Tables rebuilds can wreak havoc on your database. So what are they, why are they bad, and what can you do about them?
What is an SSDT table rebuild?
I’m glad you asked. When deploying an SSDT project, SSDT compares the source code (your project) with the destination (the target database) to determine how they are different, and what T-SQL commands are needed to bring the target in line with the source.
Certain types of column changes will cause SSDT to decide to do the following:
- Create a brand new table (with a crazy-looking name) that matches the schema defined in the source
- Copy all of the data from the real table into this new table
- Drop the original table
- Rename the new table to replace the original table
All of this is done inside a SERIALIZABLE transaction.
The rebuild code is always replaced with a comment warning you what’s about to happen. The whole code block looks a bit like this:
GO PRINT N'Starting rebuilding table [dbo].[Post]...'; GO BEGIN TRANSACTION; SET TRANSACTION ISOLATION LEVEL SERIALIZABLE; SET XACT_ABORT ON; CREATE TABLE [dbo].[tmp_ms_xx_Post] ( [Id] INT IDENTITY (1, 1) NOT NULL, [CommentCount] INT NULL, [PostType] VARCHAR (10) NOT NULL ); IF EXISTS (SELECT TOP 1 1 FROM [dbo].[Post]) BEGIN SET IDENTITY_INSERT [dbo].[tmp_ms_xx_Post] ON; INSERT INTO [dbo].[tmp_ms_xx_Post] ([Id], [PostType]) SELECT [Id], [PostType] FROM [dbo].[Post]; SET IDENTITY_INSERT [dbo].[tmp_ms_xx_Post] OFF; END DROP TABLE [dbo].[Post]; EXECUTE sp_rename N'[dbo].[tmp_ms_xx_Post]', N'Post'; COMMIT TRANSACTION; SET TRANSACTION ISOLATION LEVEL READ COMMITTED;
So why is this bad?
I’m sure you are appalled by the code above to the point where little explanation is needed, but here are a few of the highlights:
- it uses the SERIALIZABLE isolation level (the least concurrency-friendly one) - this is highly likely to cause blocking if there is any other activity going on in the system
- It inserts every single row from the original table into the new table. For small tables, this is fine. But for tables with many rows, or with very large data types, this can result in a MASSIVE amount of transaction log file growth
- It drops the original table - more transaction log growth, and blocking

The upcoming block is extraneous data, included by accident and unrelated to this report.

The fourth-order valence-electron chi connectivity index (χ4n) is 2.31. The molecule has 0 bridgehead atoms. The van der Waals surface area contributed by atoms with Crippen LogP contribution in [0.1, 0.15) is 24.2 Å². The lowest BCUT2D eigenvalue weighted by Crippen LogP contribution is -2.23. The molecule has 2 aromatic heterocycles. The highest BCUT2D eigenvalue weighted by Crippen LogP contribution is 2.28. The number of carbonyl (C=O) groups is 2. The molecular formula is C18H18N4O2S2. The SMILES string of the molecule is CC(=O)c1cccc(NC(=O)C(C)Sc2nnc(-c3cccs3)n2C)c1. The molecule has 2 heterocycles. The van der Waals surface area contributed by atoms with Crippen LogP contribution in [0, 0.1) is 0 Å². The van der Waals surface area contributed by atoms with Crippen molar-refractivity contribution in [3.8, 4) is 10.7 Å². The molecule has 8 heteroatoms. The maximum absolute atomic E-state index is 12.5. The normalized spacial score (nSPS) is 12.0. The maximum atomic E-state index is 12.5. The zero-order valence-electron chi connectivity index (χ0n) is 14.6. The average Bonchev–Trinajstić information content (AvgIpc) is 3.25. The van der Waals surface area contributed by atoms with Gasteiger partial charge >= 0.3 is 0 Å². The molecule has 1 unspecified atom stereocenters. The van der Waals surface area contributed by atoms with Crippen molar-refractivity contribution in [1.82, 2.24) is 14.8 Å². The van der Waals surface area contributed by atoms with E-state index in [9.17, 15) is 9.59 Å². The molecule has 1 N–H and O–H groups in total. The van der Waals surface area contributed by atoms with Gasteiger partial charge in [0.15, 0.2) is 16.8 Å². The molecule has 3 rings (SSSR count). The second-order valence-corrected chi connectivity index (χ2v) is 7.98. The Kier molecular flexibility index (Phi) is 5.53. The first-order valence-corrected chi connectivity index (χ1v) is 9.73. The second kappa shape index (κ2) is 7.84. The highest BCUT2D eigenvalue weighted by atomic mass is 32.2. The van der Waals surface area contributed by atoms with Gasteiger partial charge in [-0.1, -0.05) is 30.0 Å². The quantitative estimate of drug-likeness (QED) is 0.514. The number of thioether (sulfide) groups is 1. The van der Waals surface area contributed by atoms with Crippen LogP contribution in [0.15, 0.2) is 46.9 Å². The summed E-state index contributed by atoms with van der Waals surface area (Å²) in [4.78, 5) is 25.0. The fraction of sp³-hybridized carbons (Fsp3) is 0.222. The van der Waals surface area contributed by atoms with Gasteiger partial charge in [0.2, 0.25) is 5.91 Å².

What can we do about it?
Consider the following table:
CREATE TABLE [dbo].[Post] ( [Id] INT IDENTITY(1,1) NOT NULL, [PostType] VARCHAR(10) NOT NULL )
As a very misguided developer, I feel like my shiny new CommentCount should go between the Id and PostType columns, because it looks nicer:
CREATE TABLE [dbo].[Post] ( [Id] INT IDENTITY(1,1) NOT NULL, [CommentCount] INT NULL, [PostType] VARCHAR(10) NOT NULL )
By default, SSDT sees the difference in the ordinal position of the columns and wants to sync them back up. So it will rebuild the whole table to accomplish this. A new “Ignore Column Order” option was added last year to opt out of this behavior:
Dropping / renaming columns
Similar to the above, dropping a column can cause the table to rebuild the table to get the column order right. Use the same setting to avoid this.
I included renaming columns here as well, as SSDT often sees a rename as a drop and re-add. To avoid the drop and re-add behavior, you can rename columns inside the design pane in Visual Studio (which will update the refactorlog.xml file, used at deploy to choose the correct deployment behavior).
I tend to not use the design pane much for various reasons (I don’t like the formatting and capitalization choices it makes in the generated T-SQL, and adding named constraints requires a lot of clicking and bouncing back and forth from the design pane to the T-SQL editor). But renaming columns is a good time to use it.
Data types / NULL-ability
This one is a bit trickier. Sometimes, data types changes will cause the rebuild behavior to occur. Similarly, changing a column between NULL and NOT NULL can do the same.
The resolution to this one is to use “pre-DAC” scripts - basically, a T-SQL script you can run to manually make your rebuild-causing changes in a less production-impacting way. I’ve posted an answer about this on Database Administrators Stack Exchange:
I plan to flesh that out in a blog post in this “SSDT Problems” series soon.